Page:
Shared Libraries on Android

This doc outlines some tricks / gotchas / features of how we ship native code in Chrome on Android.

Library Packaging

  • Android L & M (ChromeModernPublic.aab):
    • is stored uncompressed within the apk (with the name to avoid extraction).
    • It is loaded directly from the apk via
    • Only JNI_OnLoad is exported, since manual JNI registration is required (see //base/android/jni_generator/
  • Android N, O & P (MonochromePublic.aab):
    • is stored uncompressed within the apk (an AndroidManifest.xml attribute disables extraction).
    • It is loaded directly from the apk by the system linker.
    • It exports all JNI symbols and does not use explicit JNI registration.
    • It is not loaded by and relies on the system's webview zygote for RELRO sharing.
  • Android Q (TrichromeChrome.aab + TrichromeLibrary.apk):
    • Trichrome uses the exact same native library as Monochrome:
    • is stored in the shared library (TrichromeLibrary.apk) so that it can be shared with TrichromeWebView.
    • It is loaded by using android_dlopen_ext() to enable RELRO sharing.

Build Variants (eg. monochrome_64_32_apk)

The packaging above extends to cover both 32-bit and 64-bit device configurations.

Chrome support 64-bit builds, but these do not ship to Stable. The system Webview APK that ships to those devices contains a 32-bit library, and for 64-bit devices, a 64-bit library as well (32-bit Webview client apps will use the 32-bit library, and vice-versa).


Monochrome's intent was to eliminate the duplication between the 32-bit Chrome and Webview libraries (most of the library is identical). In 32-bit Monochrome, a single combined library serves both Chrome and Webview needs. The 64-bit version adds an extra Webview-only library.

More recently, additional Monochrome permutations have arrived. First, Google Play will eventually require that apps offer a 64-bit version to compatible devices. In Monochrome, this implies swapping the architecture of the Chrome and Webview libraries (64-bit combined lib, and extra 32-bit Webview lib). Further down the road, silicon vendors may drop 32-bit support from their chips, after which a pure 64-bit version of Monochrome will apply. In each of these cases, the library name of the combined and Webview-only libraries must match (an Android platform requirement), so both libs are named (or in the 64-bit browser case).

Since 3 of these variations require a 64-bit build config, it makes sense to also support the 4th variant on 64-bit, thus allowing a single builder to build all variants (if desired). Further, a naming scheme must exist to disambiguate the various targets:

monochrome_(browser ABI)_(extra_webview ABI)

For example, the 64-bit browser version with extra 32-bit Webview is monochrome_64_32_apk. The combinations are as follows:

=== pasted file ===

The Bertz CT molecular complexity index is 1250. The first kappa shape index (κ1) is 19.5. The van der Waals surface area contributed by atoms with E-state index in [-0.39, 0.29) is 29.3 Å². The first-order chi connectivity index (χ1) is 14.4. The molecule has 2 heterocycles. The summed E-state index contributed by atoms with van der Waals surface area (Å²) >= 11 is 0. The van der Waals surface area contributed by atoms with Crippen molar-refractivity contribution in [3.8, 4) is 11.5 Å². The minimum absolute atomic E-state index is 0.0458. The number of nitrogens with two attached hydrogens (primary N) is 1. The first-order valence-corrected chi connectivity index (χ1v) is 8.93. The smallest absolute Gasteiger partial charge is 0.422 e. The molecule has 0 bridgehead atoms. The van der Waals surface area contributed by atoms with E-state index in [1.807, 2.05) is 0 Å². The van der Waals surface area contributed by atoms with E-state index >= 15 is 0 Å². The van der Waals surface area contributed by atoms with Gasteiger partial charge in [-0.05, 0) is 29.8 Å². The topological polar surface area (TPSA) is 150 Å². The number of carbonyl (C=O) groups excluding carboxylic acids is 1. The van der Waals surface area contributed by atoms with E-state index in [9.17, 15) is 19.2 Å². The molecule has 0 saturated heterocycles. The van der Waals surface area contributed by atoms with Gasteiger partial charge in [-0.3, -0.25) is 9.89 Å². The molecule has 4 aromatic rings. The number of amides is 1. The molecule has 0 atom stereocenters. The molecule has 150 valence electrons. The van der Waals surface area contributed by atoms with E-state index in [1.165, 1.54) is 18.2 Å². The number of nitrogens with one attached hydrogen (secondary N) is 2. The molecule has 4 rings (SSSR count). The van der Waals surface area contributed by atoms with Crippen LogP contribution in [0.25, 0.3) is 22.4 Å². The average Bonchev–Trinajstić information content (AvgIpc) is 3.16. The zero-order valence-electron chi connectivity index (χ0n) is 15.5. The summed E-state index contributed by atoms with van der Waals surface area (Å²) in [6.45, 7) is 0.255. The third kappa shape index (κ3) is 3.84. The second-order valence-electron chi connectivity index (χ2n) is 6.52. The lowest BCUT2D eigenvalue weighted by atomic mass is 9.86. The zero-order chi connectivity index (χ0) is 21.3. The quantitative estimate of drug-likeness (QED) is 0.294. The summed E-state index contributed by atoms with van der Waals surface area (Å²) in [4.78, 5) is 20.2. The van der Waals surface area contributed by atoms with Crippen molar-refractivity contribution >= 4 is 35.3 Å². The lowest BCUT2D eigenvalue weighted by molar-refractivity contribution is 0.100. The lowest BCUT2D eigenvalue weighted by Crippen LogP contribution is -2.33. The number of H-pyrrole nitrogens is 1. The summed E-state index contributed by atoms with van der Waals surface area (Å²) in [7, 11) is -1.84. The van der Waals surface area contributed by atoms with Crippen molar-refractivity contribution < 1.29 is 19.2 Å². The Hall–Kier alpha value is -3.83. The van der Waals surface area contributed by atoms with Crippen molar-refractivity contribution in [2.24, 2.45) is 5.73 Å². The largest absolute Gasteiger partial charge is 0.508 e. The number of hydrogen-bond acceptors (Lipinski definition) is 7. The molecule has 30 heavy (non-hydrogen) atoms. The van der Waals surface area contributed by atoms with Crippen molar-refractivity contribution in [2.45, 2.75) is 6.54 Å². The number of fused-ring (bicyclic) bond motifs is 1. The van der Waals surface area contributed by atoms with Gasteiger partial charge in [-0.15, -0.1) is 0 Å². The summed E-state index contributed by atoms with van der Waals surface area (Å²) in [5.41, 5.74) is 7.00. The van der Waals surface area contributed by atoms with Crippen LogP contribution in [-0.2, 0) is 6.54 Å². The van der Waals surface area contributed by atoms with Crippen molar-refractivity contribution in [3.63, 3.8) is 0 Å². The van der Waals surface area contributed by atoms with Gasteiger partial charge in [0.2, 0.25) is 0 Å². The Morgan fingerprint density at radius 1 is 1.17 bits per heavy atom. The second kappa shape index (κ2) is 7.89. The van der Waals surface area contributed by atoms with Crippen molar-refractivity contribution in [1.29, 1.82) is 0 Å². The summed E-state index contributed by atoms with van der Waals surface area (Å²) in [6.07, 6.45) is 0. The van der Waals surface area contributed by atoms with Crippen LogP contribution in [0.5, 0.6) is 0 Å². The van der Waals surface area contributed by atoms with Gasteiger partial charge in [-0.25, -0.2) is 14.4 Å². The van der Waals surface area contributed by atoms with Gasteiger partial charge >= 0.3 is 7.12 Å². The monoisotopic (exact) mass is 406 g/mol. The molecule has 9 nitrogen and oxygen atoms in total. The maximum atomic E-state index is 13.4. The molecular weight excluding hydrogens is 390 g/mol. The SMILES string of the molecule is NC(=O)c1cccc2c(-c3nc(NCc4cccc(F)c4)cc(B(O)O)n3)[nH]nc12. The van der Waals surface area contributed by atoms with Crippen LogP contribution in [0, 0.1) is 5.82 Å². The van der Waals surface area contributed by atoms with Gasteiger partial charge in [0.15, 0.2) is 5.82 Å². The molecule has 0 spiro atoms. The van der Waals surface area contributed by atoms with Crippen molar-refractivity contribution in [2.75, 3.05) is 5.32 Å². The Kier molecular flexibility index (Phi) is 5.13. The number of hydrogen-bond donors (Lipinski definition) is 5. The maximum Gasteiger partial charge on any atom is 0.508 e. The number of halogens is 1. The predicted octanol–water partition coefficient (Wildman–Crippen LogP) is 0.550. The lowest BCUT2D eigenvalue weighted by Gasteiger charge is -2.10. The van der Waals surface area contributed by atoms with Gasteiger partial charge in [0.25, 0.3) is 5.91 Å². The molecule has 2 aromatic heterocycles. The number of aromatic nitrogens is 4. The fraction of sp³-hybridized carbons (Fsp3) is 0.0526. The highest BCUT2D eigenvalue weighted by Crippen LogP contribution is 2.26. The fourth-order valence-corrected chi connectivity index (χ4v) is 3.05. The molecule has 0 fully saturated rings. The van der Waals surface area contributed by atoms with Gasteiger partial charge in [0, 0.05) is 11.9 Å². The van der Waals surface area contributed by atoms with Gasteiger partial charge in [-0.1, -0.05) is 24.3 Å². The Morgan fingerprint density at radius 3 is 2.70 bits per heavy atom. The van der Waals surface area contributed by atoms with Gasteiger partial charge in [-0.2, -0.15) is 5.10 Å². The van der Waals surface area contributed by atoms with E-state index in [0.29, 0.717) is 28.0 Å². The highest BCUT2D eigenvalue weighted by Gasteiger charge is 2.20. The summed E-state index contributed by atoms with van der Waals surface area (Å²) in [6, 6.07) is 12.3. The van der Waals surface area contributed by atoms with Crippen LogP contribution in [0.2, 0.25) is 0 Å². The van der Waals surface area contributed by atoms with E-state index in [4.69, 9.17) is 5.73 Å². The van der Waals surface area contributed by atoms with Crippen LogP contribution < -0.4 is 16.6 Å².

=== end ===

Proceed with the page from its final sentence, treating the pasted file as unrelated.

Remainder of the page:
Builds onVariantDescription
32-bitmonochromeThe original 32-bit-only version
64-bitmonochromeThe original 64-bit version, with 32-bit combined lib and 64-bit Webview. This would be named monochrome_32_64_apk if not for legacy naming.
64-bitmonochrome_64_3264-bit combined lib with 32-bit Webview library.
64-bitmonochrome_6464-bit combined lib only, for eventual pure 64-bit hardware.
64-bitmonochrome_32A mirror of the original 32-bit-only version on 64-bit, to allow building all products on one builder. The result won't be bit-identical to the original, since there are subtle compilation differences.


Trichrome has the same 4 permutations as Monochrome, but adds another dimension. Trichrome returns to separate apps for Chrome and Webview, but places shared resources in a third shared-library APK. The table below shows which native libraries are packaged where. Note that dummy placeholder libraries are inserted where needed, since Android determines supported ABIs from the presence of native libraries, and the ABIs of a shared library APK must match its client app.

Builds onVariantChromeLibraryWebview
64-bittrichrome32/dummy, 64/dummy32/combined, 64/dummy32/dummy, 64/webview
64-bittrichrome_64_3232/dummy, 64/dummy32/dummy, 64/combined32/webview, 64/dummy

Crashpad Packaging

  • Crashpad is a native library providing out-of-process crash dumping. When a dump is requested (e.g. after a crash), a Crashpad handler process is started to produce a dump.
  • Chrome (Android L through M):
    • is a standalone executable containing all of the crash dumping code. It is stored compressed and extracted automatically by the system, allowing it to be directly executed to produce a crash dump.
  • Monochrome (N through P) and SystemWebView (L through P):
    • All of the Crashpad code is linked into the package‘s main native library (e.g. When a dump is requested, /system/bin/app_process is executed, loading which in turn uses JNI to call into the native crash dumping code. This approach requires building CLASSPATH and LD_LIBRARY_PATH variables to ensure app_process can locate and any native libraries (e.g. system libraries, shared libraries, split apks, etc.) the package’s main native library depends on.